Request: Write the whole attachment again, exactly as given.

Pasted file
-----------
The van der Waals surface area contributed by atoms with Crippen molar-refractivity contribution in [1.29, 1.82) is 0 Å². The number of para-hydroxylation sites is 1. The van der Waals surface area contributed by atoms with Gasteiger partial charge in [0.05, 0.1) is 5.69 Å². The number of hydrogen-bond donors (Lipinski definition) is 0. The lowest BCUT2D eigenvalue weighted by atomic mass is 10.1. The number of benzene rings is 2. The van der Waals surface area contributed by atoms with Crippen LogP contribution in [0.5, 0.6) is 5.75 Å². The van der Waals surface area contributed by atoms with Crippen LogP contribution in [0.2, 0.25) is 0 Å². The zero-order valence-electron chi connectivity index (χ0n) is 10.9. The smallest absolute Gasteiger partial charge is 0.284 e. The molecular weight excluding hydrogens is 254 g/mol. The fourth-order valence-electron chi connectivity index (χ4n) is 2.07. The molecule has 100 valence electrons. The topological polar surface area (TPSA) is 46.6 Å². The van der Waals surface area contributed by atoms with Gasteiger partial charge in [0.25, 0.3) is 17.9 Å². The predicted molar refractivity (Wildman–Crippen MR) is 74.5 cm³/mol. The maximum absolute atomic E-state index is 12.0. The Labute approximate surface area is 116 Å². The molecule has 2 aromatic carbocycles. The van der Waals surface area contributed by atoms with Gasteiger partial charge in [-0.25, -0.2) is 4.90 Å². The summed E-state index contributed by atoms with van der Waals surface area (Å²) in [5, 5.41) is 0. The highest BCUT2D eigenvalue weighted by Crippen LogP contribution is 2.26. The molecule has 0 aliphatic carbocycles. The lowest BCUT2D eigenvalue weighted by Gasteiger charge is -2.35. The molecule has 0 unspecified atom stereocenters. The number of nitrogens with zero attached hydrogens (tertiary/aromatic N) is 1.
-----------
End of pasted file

The van der Waals surface area contributed by atoms with Crippen molar-refractivity contribution in [1.29, 1.82) is 0 Å². The number of para-hydroxylation sites is 1. The van der Waals surface area contributed by atoms with Gasteiger partial charge in [0.05, 0.1) is 5.69 Å². The number of hydrogen-bond donors (Lipinski definition) is 0. The lowest BCUT2D eigenvalue weighted by atomic mass is 10.1. The number of benzene rings is 2. The van der Waals surface area contributed by atoms with Crippen LogP contribution in [0.5, 0.6) is 5.75 Å². The van der Waals surface area contributed by atoms with Crippen LogP contribution in [0.2, 0.25) is 0 Å². The zero-order valence-electron chi connectivity index (χ0n) is 10.9. The smallest absolute Gasteiger partial charge is 0.284 e. The molecular weight excluding hydrogens is 254 g/mol. The fourth-order valence-electron chi connectivity index (χ4n) is 2.07. The molecule has 100 valence electrons. The topological polar surface area (TPSA) is 46.6 Å². The van der Waals surface area contributed by atoms with Gasteiger partial charge in [0.25, 0.3) is 17.9 Å². The predicted molar refractivity (Wildman–Crippen MR) is 74.5 cm³/mol. The maximum absolute atomic E-state index is 12.0. The Labute approximate surface area is 116 Å². The molecule has 2 aromatic carbocycles. The van der Waals surface area contributed by atoms with Gasteiger partial charge in [-0.25, -0.2) is 4.90 Å². The summed E-state index contributed by atoms with van der Waals surface area (Å²) in [5, 5.41) is 0. The highest BCUT2D eigenvalue weighted by Crippen LogP contribution is 2.26. The molecule has 0 aliphatic carbocycles. The lowest BCUT2D eigenvalue weighted by Gasteiger charge is -2.35. The molecule has 0 unspecified atom stereocenters. The number of nitrogens with zero attached hydrogens (tertiary/aromatic N) is 1.